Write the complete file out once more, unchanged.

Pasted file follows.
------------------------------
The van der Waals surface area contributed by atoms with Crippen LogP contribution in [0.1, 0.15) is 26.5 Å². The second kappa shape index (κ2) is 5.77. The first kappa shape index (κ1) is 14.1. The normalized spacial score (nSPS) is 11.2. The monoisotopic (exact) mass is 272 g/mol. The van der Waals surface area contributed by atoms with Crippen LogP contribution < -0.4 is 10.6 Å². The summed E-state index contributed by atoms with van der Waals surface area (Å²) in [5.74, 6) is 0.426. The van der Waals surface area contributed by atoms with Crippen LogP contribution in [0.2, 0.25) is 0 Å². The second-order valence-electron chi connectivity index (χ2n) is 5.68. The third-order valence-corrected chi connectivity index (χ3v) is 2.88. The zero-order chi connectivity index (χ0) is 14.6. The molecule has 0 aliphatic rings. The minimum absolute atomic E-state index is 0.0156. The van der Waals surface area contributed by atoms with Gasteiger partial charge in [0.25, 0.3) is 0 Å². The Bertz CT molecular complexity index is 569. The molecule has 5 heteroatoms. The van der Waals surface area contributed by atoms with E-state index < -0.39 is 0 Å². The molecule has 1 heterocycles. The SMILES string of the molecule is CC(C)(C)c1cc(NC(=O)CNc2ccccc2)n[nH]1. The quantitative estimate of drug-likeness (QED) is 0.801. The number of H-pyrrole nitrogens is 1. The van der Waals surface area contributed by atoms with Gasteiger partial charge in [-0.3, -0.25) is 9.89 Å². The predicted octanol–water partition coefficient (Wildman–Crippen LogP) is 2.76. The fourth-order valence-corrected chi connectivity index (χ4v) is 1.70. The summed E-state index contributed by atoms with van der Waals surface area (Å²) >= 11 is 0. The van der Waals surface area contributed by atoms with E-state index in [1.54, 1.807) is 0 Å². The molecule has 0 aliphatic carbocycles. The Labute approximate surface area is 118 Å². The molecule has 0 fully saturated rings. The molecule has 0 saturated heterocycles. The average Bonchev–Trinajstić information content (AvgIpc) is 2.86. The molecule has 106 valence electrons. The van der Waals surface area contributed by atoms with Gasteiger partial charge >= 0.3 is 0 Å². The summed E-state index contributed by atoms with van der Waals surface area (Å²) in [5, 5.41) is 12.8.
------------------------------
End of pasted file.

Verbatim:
The van der Waals surface area contributed by atoms with Crippen LogP contribution in [0.1, 0.15) is 26.5 Å². The second kappa shape index (κ2) is 5.77. The first kappa shape index (κ1) is 14.1. The normalized spacial score (nSPS) is 11.2. The monoisotopic (exact) mass is 272 g/mol. The van der Waals surface area contributed by atoms with Crippen LogP contribution < -0.4 is 10.6 Å². The summed E-state index contributed by atoms with van der Waals surface area (Å²) in [5.74, 6) is 0.426. The van der Waals surface area contributed by atoms with Crippen LogP contribution in [0.2, 0.25) is 0 Å². The second-order valence-electron chi connectivity index (χ2n) is 5.68. The third-order valence-corrected chi connectivity index (χ3v) is 2.88. The zero-order chi connectivity index (χ0) is 14.6. The molecule has 0 aliphatic rings. The minimum absolute atomic E-state index is 0.0156. The van der Waals surface area contributed by atoms with Gasteiger partial charge in [0.25, 0.3) is 0 Å². The Bertz CT molecular complexity index is 569. The molecule has 5 heteroatoms. The van der Waals surface area contributed by atoms with E-state index < -0.39 is 0 Å². The molecule has 1 heterocycles. The SMILES string of the molecule is CC(C)(C)c1cc(NC(=O)CNc2ccccc2)n[nH]1. The quantitative estimate of drug-likeness (QED) is 0.801. The number of H-pyrrole nitrogens is 1. The van der Waals surface area contributed by atoms with Gasteiger partial charge in [-0.3, -0.25) is 9.89 Å². The predicted octanol–water partition coefficient (Wildman–Crippen LogP) is 2.76. The fourth-order valence-corrected chi connectivity index (χ4v) is 1.70. The summed E-state index contributed by atoms with van der Waals surface area (Å²) >= 11 is 0. The van der Waals surface area contributed by atoms with E-state index in [1.54, 1.807) is 0 Å². The molecule has 0 aliphatic carbocycles. The Labute approximate surface area is 118 Å². The molecule has 0 fully saturated rings. The molecule has 0 saturated heterocycles. The average Bonchev–Trinajstić information content (AvgIpc) is 2.86. The molecule has 106 valence electrons. The van der Waals surface area contributed by atoms with Gasteiger partial charge >= 0.3 is 0 Å². The summed E-state index contributed by atoms with van der Waals surface area (Å²) in [5, 5.41) is 12.8.